The Dubai venue has two floors with a casual upstairs area and space for up to 80 guests, and a ground floor area that seats 100, featuring a Martini bar and communal seating. Although it is similar in size to the New York outlet, Toro & Ko Dubai has more outdoor space, which according to Bissonnette, makes it perfect for enjoying paella in the sun. “You can imagine people sitting on the patio when the weather is nice, eating these amazing paellas and drinking sangria, living that nice, glamorous life of sitting out in the sun with Spanish food,” he says.

One fundamental aspect of Toro is its focus on sustainability and Bissonnette and Oringer are still learning about how to maintain this element of the concept in Dubai and are doing their research through other chefs in the city – including Miss lily’s executive chef Adam Schop, a friend of theirs from New York. While some key ingredients will be sourced from Spain, the chefs are looking to procure locally too.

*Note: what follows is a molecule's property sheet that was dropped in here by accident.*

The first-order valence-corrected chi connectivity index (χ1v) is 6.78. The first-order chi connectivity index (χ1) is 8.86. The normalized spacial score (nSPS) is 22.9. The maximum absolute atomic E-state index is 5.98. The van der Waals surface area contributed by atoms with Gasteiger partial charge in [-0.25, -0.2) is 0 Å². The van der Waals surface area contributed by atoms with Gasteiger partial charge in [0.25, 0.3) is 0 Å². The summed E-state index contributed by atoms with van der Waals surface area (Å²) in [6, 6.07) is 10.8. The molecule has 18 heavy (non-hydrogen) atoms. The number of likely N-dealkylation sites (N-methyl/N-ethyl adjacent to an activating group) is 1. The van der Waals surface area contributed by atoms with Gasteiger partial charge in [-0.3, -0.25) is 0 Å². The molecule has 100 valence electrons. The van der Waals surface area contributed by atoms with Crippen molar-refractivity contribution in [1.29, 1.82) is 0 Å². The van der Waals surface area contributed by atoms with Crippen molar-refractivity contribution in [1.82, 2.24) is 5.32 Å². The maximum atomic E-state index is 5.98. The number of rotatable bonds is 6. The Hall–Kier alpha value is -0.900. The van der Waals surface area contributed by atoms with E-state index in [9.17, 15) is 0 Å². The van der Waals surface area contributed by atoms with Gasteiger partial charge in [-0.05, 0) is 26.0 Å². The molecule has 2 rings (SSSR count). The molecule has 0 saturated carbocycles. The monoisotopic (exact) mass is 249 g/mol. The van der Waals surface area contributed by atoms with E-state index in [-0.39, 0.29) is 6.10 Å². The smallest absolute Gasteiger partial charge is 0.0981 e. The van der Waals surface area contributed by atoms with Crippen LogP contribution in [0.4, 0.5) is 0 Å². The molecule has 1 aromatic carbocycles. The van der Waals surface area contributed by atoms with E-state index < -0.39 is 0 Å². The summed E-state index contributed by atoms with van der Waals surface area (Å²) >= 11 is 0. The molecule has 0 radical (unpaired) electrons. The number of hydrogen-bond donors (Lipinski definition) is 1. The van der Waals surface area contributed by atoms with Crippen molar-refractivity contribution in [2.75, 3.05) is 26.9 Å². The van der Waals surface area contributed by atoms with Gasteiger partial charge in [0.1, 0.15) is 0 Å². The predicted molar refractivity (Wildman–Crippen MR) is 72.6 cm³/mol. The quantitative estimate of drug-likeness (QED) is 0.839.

“Sometimes you don’t want to stifle the creativity of a chef – you want to encourage collaboration instead” Ken Oringer

“Even from Boston to New York, we like to take the influence of different local markets, whether it’s a farmers market or a fish purveyor or something unique to the area,” says Bissonnette. “When we opened in Bangkok, we didn’t think we should import every ingredient from Spain or the States so we decided on a certain olive oil and a certain rice, but other than that, we wanted to be able to use local products to express the Spanish spirit of tapas in that area.

“It’s the same thing here in Dubai – we’ve come up with the idea of using certain spices and ingredients but then we will find new things we want to express on the menu.”